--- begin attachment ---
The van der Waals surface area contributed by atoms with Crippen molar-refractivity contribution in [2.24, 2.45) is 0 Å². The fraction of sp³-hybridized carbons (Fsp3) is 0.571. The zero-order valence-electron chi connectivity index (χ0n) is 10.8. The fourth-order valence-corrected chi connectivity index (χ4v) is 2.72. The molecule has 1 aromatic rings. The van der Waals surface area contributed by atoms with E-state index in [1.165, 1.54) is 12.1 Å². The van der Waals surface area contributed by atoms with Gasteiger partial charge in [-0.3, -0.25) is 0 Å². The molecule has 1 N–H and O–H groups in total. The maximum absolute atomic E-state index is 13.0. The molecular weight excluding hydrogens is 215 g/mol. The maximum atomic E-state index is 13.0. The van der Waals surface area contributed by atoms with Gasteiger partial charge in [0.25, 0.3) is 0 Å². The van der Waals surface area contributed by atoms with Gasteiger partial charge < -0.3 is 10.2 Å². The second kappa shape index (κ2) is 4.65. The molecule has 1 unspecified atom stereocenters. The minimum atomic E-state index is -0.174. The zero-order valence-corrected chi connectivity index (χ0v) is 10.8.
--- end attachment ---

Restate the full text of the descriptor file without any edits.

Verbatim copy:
The van der Waals surface area contributed by atoms with Crippen molar-refractivity contribution in [2.24, 2.45) is 0 Å². The fraction of sp³-hybridized carbons (Fsp3) is 0.571. The zero-order valence-electron chi connectivity index (χ0n) is 10.8. The fourth-order valence-corrected chi connectivity index (χ4v) is 2.72. The molecule has 1 aromatic rings. The van der Waals surface area contributed by atoms with E-state index in [1.165, 1.54) is 12.1 Å². The van der Waals surface area contributed by atoms with Gasteiger partial charge in [-0.3, -0.25) is 0 Å². The molecule has 1 N–H and O–H groups in total. The maximum absolute atomic E-state index is 13.0. The molecular weight excluding hydrogens is 215 g/mol. The maximum atomic E-state index is 13.0. The van der Waals surface area contributed by atoms with Gasteiger partial charge in [0.25, 0.3) is 0 Å². The van der Waals surface area contributed by atoms with Gasteiger partial charge < -0.3 is 10.2 Å². The second kappa shape index (κ2) is 4.65. The molecule has 1 unspecified atom stereocenters. The minimum atomic E-state index is -0.174. The zero-order valence-corrected chi connectivity index (χ0v) is 10.8.